These are known as the cutting, marking, and mortise. In principle they are alike, and consist of a sliding block which can be fastened at any part of a bar, near one end of which a small steel blade or point is fixed. The object of the marking gauge, the scriber of which is little more than a piece of sharpened wire, is to scribe straight lines parallel with the edge or end of a piece of wood. In the cutting gauge, the cutter, instead of being a mere point, is a thin flat blade, set across the stock, and adjustable to various depths. It marks a finer line than the marking gauge, and may, therefore, often be substituted for it with advantage. It is a very useful tool for cutting through thin wood instead of sawing it. A common form of both marking and cutting gauges is seen in Fig. 29.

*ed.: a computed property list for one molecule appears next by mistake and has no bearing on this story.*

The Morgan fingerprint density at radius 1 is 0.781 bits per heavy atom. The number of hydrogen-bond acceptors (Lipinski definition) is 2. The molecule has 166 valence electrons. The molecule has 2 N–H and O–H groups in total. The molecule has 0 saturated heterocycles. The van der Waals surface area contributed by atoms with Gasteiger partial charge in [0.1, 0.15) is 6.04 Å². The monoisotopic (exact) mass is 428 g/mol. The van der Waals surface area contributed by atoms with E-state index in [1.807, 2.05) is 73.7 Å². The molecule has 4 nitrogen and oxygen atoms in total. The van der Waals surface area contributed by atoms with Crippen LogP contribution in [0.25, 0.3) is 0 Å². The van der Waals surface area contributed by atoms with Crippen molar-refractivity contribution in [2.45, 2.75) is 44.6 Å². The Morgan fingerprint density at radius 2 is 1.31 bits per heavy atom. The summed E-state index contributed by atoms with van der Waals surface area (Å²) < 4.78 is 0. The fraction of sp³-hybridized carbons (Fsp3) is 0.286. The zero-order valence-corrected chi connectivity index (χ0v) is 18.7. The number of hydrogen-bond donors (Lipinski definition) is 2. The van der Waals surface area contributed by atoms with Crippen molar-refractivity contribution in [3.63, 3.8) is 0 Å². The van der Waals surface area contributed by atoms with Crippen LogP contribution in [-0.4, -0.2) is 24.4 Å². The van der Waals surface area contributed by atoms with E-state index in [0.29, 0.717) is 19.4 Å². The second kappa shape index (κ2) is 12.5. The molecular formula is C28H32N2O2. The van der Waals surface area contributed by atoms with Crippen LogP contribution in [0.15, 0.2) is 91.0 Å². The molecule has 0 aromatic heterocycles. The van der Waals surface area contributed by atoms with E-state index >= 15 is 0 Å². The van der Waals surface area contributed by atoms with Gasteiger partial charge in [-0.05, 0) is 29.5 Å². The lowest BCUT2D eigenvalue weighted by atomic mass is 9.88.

The mortise gauge has two cutters, which are adjustable at various distances from each other and from the block. It is useful when two parallel lines have to be scribed, as when marking for the joint from which it takes its name; but it is possible to do without it and use one of the others. A mortise gauge is shown in Fig. 30.

Fig. 27.   Twist Bit and Gauge.

Fig. 27. - Twist Bit and Gauge.

Fig. 29.   Marking Gauge.

Fig. 29. - Marking Gauge.

Fig. 30.   Mortise Gauge.

Fig. 30. - Mortise Gauge.